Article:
Heart of the Old Country
Mike’s life isn’t going anywhere quickly. A townie car service driver who lives with his widower father, he barely tolerates his girlfriend of four years, Gina, and spends most of his time contemplating an escape from his South Brooklyn stomping grounds. After a friend is brutally murdered with Mike driving the assailants’ getaway car, Mike doesn’t flee. Instead, he accepts a coveted job working for one of the local mob bosses running packages—contents unknown—between an Ethiopian hustler and a house full of Hasidic Jews.
His tough guise doesn’t last long, though. While some of the guys on the block take his avoidance and silence for stoicism and strength, Mike has never been so unsure of himself. But if there’s a feminist lesson hidden in this novel about macho neighborhood alliances and the strains of father-son relationships, it is that being uncomfortably pushed to understand the essence of your place in this messy world can yield a breakthrough in personal consciousness—and maybe a bit of happiness in the end.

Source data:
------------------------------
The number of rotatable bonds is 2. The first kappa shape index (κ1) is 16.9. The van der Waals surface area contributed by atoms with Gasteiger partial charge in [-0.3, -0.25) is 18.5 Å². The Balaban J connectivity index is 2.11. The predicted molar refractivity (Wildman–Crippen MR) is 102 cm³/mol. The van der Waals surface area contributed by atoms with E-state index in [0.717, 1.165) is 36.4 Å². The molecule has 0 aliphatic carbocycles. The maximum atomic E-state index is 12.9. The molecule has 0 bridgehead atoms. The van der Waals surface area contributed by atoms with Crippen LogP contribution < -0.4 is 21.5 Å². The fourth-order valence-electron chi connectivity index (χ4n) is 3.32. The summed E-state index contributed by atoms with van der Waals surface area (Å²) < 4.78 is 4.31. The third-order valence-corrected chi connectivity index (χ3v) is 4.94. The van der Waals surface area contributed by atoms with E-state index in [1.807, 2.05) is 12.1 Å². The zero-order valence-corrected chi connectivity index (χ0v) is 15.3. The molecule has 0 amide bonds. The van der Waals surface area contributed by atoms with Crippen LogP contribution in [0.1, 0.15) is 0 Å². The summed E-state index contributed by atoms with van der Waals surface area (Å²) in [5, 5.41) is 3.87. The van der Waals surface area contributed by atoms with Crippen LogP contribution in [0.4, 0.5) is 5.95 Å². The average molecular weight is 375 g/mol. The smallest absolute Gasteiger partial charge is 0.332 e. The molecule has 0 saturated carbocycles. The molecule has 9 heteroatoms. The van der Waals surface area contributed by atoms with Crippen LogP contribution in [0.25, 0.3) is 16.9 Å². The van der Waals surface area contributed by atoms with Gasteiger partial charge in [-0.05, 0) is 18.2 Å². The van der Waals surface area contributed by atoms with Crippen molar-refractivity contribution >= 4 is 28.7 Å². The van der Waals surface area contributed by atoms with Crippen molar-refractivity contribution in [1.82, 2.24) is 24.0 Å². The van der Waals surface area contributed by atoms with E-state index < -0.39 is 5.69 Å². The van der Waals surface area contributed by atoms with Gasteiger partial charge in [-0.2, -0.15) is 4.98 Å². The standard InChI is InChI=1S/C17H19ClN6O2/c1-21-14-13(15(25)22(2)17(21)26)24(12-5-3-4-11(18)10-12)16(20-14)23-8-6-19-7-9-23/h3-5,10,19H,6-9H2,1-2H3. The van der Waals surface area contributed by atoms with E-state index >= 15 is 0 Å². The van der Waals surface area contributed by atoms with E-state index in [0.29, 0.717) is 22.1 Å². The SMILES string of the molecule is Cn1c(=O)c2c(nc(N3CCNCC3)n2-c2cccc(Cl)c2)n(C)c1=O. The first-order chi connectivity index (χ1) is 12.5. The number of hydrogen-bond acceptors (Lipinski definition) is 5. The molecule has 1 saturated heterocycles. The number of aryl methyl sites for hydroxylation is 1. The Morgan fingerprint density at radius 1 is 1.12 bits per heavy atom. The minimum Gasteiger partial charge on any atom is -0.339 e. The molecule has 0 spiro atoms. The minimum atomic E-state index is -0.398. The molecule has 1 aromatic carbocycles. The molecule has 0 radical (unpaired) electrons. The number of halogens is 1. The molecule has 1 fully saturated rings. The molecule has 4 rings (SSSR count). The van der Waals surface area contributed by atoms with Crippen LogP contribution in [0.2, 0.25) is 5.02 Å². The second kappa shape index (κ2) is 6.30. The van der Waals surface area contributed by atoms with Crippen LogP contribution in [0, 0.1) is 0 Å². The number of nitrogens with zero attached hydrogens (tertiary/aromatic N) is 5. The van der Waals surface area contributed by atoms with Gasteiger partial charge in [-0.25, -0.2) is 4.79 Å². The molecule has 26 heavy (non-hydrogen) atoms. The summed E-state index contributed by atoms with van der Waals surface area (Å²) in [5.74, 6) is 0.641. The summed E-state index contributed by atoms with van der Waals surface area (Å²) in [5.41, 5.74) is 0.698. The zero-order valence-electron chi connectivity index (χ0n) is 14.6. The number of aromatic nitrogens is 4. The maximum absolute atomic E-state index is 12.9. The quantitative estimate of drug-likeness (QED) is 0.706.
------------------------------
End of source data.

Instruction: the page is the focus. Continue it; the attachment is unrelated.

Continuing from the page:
Writer Tim McLoughlin, a Brooklyn native, has a keen eye for detail and balances romanticizing class stasis, mid-20s existential dilemmas of upward mobility, and being true to one's past. His writing is engaging without extraneous detail, and his fiction is so wholly believable that it almost reads as memoir.
Heart of the Old Country is a thoroughly enjoyable novel that kept me up reading into the night on several occasions. It’s easy for a writer to slack off at the end of a book—after all, your audience is either still with you or long gone. But a final plot twist mere pages from the story’s end was such a perfect, genuine surprise that I nearly clapped my hands in glee. Rather than being depressed by the novel’s potentially disheartening themes, I could barely put this book down and was genuinely disappointed when it ended. I highly recommend this page-turner to anyone looking for a tale of youthful angst, unfulfilling work, and complicated relationships.